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In response to:

The Morning After

RockStrongo Wrote: Nov 07, 2012 2:28 PM
Who here thinks a state should be able to make Espanol el numero uno language of their state if the citizens of that state so choose? Many states have Spanish names, like Florida, California, Arizona, Nevada, Montana and Colorado to name a few. If the LEGAL citizens of one of those states want to mandate Spanish to be the official language; are they within their US Constitutional rights to do so?
In response to:

Analysis: Four More Years

RockStrongo Wrote: Nov 07, 2012 2:27 PM
Who here thinks a state should be able to make Espanol el numero uno language of their state if the citizens of that state so choose? Many states have Spanish names, like Florida, California, Arizona, Nevada, Montana and Colorado to name a few. If the LEGAL citizens of one of those states want to mandate Spanish to be the official language; are they within their US Constitutional rights to do so?
Yes, the 10th Amendment is the most precious amendment of all. A state should be able to implement their citizens wishes, so long as it does not interfere with the US Constitution. If the US Constitution does not explicitly grant a federal power, then a state is free to set its own laws. So could Colorado, California, Texas, Florida, Nevada, Montana or Arizona change their state's language to Espanol, if the majority of their citizens vote to do so??
In response to:

Analysis: Four More Years

RockStrongo Wrote: Nov 07, 2012 2:24 PM
Yes, the 10th Amendment is the most precious amendment of all. A state should be able to implement their citizens wishes, so long as it does not interfere with the US Constitution. If the US Constitution does not explicitly grant a federal power, then a state is free to set its own laws. So could Colorado, California, Texas, Florida, Nevada, Montana or Arizona change their state's language to Espanol, if the majority of their citizens vote to do so??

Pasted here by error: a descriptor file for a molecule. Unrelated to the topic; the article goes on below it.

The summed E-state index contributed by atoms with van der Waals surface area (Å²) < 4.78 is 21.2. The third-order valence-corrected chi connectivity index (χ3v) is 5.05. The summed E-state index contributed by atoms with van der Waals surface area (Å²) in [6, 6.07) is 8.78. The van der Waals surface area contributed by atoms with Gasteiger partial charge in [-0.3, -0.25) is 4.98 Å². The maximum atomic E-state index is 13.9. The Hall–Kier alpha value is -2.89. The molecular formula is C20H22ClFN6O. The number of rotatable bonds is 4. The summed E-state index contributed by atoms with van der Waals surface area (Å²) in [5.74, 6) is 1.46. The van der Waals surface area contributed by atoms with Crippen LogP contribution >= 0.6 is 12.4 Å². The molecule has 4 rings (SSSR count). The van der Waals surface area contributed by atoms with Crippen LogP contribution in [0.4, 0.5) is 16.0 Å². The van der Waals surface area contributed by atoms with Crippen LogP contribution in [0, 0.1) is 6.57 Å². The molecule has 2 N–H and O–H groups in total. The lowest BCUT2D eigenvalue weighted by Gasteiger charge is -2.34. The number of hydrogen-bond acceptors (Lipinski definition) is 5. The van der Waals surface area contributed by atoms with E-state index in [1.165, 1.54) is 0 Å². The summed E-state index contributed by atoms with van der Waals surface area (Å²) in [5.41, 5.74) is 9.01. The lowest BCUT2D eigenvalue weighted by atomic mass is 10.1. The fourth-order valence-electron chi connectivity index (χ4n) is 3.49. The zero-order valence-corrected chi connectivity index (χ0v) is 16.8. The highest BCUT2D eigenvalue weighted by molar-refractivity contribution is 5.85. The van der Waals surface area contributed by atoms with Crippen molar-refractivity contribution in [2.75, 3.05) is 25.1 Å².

In response to:

Allen West Race Too Close to Call

RockStrongo Wrote: Nov 07, 2012 2:23 PM
Yes, the 10th Amendment is the most precious amendment of all. A state should be able to implement their citizens wishes, so long as it does not interfere with the US Constitution. If the US Constitution does not explicitly grant a federal power, then a state is free to set its own laws. So could Colorado, California, Texas, Florida, Nevada, Montana or Arizona change their state's language to Espanol, if the majority of their citizens vote to do so??
In response to:

Lying From Behind on Libya

RockStrongo Wrote: Nov 07, 2012 2:21 PM
Yes, the 10th Amendment is the most precious amendment of all. A state should be able to implement their citizens wishes, so long as it does not interfere with the US Constitution. If the US Constitution does not explicitly grant a federal power, then a state is free to set its own laws. So could Colorado, California, Texas, Florida, Nevada, Montana or Arizona change their state's language to Espanol, if the majority of their citizens vote to do so??
In response to:

Analysis: Four More Years

RockStrongo Wrote: Nov 07, 2012 2:18 PM
If a state changed its official language to Spanish, I presume that their public schools would only teach Spanish and, in fact, all classes would be in Spanish. Dios bendiga a Estados Unidos!
If a state changed its official language to Spanish, I presume that their public schools would only teach Spanish and, in fact, all classes would be in Spanish. Dios bendiga a Estados Unidos!
In response to:

Allen West Race Too Close to Call

RockStrongo Wrote: Nov 07, 2012 2:16 PM
If a state changed its official language to Spanish, I presume that their public schools would only teach Spanish and, in fact, all classes would be in Spanish. Dios bendiga a Estados Unidos!
It's perfectly understandable why the Tea Party phonies and the far right Republican Party want to limit the franchise. They believe in the original intent of the Constitution. They would be perfectly happy to go back to 1789 when only free white men who owned property (including other human beings) could vote.
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